‘The looser weave of the vintage linen cover adds to the laid-back look; the fabric is popped through a press several times to give a light and beautifully uneven colour that works brilliantly with this relaxed feel.’
7. Perfect your proportions
It isn’t just the sofa size that matters – the shape plays a part, too, and you may find you can seat more people than expected. ‘A large piece of furniture such as a sofa has the potential to overwhelm a small space, so it’s important to take this into account when browsing for one,’ Kate Tansley, creative director at Multiyork.
‘Opting for a more compact size with a fixed back instead of cushions and small arms will create a neat, clean outline, giving the illusion of space and order.’
8. Pick a slim profile small sofa
Meet Tom from the DFS So Simple collection – a line of sofas especially designed for space-challenged homes. We love his clean lines and industrial good looks. Not only are they perfect for lovers of retro or Scandi style, they don’t have the bulk of other designs.
The limited range offers just enough choice but not too much – ideal if you’re a tad indecisive or in need of an edited guide. The bijou proportions also makes the sofas perfect solutions for additional seating in open plan spaces or extensions. Add a matching footstool to create a flexible chaise, too.
9. Make the most of details
Paying attention to the smaller details such as hand-tied buttons turns a sofa into something extra special. ‘This design gives a nod to tradition but in a fresh and elegant way,’ says Ideal Home’s Amy Cutmore.
‘The buttoned detailing brings a sense of heritage which, combined with the petit curvy shape and the fabric’s neutral hue, makes it a welcoming addition to a modern country living room that’s short on space.’
10. Remember, small can still be statement
‘I love the impact a bold floral print can make in a room,’ says Megan Holloway of Sofa Workshop. ‘The right print can add pops of colour to a neutral colour scheme or create drama against a dark wall.’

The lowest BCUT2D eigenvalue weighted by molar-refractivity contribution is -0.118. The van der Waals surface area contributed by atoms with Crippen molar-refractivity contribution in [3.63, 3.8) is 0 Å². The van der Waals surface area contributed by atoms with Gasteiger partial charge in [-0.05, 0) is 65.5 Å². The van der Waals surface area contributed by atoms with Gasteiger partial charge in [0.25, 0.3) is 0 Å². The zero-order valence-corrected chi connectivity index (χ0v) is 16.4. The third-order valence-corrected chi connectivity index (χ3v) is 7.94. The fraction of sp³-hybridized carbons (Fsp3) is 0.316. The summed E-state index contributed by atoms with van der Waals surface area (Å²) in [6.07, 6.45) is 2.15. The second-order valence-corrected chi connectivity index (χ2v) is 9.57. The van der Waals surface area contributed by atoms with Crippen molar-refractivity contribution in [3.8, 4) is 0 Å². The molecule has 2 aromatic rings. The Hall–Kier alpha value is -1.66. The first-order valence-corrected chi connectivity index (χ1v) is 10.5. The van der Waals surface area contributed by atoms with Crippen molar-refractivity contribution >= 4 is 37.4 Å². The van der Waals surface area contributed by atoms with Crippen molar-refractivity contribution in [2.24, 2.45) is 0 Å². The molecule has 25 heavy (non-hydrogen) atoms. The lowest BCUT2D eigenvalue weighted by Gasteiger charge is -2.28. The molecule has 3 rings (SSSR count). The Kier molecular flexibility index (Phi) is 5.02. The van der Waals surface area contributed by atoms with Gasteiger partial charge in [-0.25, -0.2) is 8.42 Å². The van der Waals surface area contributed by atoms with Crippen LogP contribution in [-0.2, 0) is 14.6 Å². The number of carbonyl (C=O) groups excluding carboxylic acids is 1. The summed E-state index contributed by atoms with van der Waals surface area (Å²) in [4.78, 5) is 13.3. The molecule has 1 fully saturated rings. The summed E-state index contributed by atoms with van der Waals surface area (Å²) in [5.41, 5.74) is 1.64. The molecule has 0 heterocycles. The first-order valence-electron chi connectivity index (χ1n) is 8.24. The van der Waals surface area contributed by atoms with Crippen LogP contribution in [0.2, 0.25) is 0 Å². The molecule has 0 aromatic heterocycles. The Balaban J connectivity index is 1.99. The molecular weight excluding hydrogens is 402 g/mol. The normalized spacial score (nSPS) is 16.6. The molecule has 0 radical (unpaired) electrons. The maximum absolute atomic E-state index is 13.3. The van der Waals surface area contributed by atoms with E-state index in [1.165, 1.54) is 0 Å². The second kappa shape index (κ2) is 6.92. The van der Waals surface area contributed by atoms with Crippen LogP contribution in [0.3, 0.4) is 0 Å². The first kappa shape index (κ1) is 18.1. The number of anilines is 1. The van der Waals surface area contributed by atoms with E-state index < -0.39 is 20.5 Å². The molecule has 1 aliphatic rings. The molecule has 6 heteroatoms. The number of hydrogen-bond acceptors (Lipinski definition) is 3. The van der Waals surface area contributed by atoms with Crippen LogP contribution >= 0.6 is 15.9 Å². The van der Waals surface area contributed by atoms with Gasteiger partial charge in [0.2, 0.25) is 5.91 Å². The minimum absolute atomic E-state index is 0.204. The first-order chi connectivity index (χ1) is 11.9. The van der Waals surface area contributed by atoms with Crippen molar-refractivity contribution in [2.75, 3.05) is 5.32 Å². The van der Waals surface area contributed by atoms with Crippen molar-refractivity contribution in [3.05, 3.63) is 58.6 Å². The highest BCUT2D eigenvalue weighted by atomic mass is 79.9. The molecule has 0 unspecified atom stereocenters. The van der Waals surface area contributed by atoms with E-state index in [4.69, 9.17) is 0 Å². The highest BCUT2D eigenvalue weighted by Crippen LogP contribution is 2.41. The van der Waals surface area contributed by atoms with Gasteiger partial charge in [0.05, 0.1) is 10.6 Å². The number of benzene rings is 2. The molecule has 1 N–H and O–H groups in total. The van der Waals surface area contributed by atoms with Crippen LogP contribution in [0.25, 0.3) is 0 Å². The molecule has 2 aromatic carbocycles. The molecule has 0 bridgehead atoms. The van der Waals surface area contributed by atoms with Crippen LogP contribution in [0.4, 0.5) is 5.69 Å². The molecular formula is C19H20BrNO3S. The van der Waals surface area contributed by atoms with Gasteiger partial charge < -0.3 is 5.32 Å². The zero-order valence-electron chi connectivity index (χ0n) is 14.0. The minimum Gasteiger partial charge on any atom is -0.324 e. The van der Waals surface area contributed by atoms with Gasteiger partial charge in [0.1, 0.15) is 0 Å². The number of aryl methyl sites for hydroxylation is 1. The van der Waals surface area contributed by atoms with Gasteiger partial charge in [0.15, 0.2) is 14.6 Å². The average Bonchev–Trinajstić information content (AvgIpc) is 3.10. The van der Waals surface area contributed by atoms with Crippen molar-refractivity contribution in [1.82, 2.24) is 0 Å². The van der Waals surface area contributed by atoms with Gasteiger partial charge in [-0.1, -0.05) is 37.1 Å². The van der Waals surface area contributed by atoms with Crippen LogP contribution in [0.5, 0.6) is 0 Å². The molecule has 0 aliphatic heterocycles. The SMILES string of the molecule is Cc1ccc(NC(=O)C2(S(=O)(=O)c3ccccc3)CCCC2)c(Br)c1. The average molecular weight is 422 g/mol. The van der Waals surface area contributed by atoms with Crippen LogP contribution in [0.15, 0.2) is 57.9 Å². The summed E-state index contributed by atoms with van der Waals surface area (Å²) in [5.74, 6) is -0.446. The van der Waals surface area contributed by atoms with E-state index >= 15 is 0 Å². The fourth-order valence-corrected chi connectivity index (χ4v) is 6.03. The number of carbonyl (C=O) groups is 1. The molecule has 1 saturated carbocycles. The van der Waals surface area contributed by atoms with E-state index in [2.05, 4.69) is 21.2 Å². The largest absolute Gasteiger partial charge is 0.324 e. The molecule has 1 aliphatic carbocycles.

‘Large-scale prints can really make a statement, but they’re not for everyone. If you prefer a more subtle approach, use them on a smaller piece of furniture such as this compact sofa or go for a small-scale pattern in tonal shades as an alternative to a plain fabric.’
11. Stay light and bright in white
We all know a white living room idea is the go-to colour scheme for small spaces. So if you’re after a sofa idea for a small space, logic would dictate that a white sofa is ideal. And it can be – though we’d recommend to maximise the effect that you combine with white walls so everything blends together, bright and light.
With this set up, you can then layer in the colour. This yellow and grey combo is soft and uplifting. Pick terracottas and greens for something more warming and earthy. Or teals and blues for a refreshing feel. Reds and blues will take you into classic nautical territory. Or you could bring in blacks for a stronger monochrome scheme.
What style of sofa is best for a small living room?
There are three types of sofa that are particularly suited to small living rooms:
1. The love seat
As the name suggests, the loveseat is made for sharing for two. But it’s also the ultimate relaxing destination for one. Due to its compact style – a love seat is typically 30-40cm shorter than a two-seater sofa – love seats offer a good opportunity to experiment with pattern or bold colour.
2. The modular sofa
Modular sofas are a great option for renters, since they can be broken up into different configurations depending on the space available. So if you relocate to a home where the sitting room is smaller or a quirky shape, you’re more likely to be able to arrange its modules to suit the space.
3. Click-clack sofa
Often doubling as a sofa bed, a click-clack sofa generally has no arms. This doesn’t just safe on space to the side of the sofa, it also lets you sit on the sofa with legs to the side as well as the front.
This might allow you to squeeze more people onto it. Or at the very least, make it easier to manoeuvre off the sofa when you need to.